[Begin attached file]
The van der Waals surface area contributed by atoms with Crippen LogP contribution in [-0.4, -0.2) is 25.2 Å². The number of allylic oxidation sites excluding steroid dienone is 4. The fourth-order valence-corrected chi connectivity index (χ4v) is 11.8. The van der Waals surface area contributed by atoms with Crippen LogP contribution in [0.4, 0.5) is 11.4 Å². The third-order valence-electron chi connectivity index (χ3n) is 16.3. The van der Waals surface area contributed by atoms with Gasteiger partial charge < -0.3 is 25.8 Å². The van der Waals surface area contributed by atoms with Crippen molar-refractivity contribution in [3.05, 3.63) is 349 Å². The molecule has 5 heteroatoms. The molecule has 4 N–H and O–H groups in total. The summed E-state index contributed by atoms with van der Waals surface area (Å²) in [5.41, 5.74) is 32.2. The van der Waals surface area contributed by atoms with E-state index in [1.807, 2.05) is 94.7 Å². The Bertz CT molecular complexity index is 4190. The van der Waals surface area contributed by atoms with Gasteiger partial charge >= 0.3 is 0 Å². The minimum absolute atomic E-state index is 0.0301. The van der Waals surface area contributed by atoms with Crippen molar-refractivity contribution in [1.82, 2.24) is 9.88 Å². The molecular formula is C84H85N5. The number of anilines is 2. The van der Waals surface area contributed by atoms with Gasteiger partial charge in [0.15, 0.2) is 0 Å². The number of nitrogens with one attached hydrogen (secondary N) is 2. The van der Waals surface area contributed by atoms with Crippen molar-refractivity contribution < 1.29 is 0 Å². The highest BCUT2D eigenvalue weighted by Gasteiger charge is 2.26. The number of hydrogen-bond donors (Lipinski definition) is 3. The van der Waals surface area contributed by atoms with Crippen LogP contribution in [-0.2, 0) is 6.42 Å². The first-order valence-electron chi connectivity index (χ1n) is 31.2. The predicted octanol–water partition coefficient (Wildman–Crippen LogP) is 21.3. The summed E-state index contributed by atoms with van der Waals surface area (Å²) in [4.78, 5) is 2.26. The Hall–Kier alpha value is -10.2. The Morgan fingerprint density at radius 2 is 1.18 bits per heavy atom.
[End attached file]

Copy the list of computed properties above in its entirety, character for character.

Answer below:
The van der Waals surface area contributed by atoms with Crippen LogP contribution in [-0.4, -0.2) is 25.2 Å². The number of allylic oxidation sites excluding steroid dienone is 4. The fourth-order valence-corrected chi connectivity index (χ4v) is 11.8. The van der Waals surface area contributed by atoms with Crippen LogP contribution in [0.4, 0.5) is 11.4 Å². The third-order valence-electron chi connectivity index (χ3n) is 16.3. The van der Waals surface area contributed by atoms with Gasteiger partial charge < -0.3 is 25.8 Å². The van der Waals surface area contributed by atoms with Crippen molar-refractivity contribution in [3.05, 3.63) is 349 Å². The molecule has 5 heteroatoms. The molecule has 4 N–H and O–H groups in total. The summed E-state index contributed by atoms with van der Waals surface area (Å²) in [5.41, 5.74) is 32.2. The van der Waals surface area contributed by atoms with E-state index in [1.807, 2.05) is 94.7 Å². The Bertz CT molecular complexity index is 4190. The van der Waals surface area contributed by atoms with Gasteiger partial charge >= 0.3 is 0 Å². The minimum absolute atomic E-state index is 0.0301. The van der Waals surface area contributed by atoms with Crippen molar-refractivity contribution in [1.82, 2.24) is 9.88 Å². The molecular formula is C84H85N5. The number of anilines is 2. The van der Waals surface area contributed by atoms with Gasteiger partial charge in [0.15, 0.2) is 0 Å². The number of nitrogens with one attached hydrogen (secondary N) is 2. The van der Waals surface area contributed by atoms with Crippen molar-refractivity contribution < 1.29 is 0 Å². The highest BCUT2D eigenvalue weighted by Gasteiger charge is 2.26. The number of hydrogen-bond donors (Lipinski definition) is 3. The van der Waals surface area contributed by atoms with Crippen LogP contribution in [-0.2, 0) is 6.42 Å². The first-order valence-electron chi connectivity index (χ1n) is 31.2. The predicted octanol–water partition coefficient (Wildman–Crippen LogP) is 21.3. The summed E-state index contributed by atoms with van der Waals surface area (Å²) in [4.78, 5) is 2.26. The Hall–Kier alpha value is -10.2. The Morgan fingerprint density at radius 2 is 1.18 bits per heavy atom.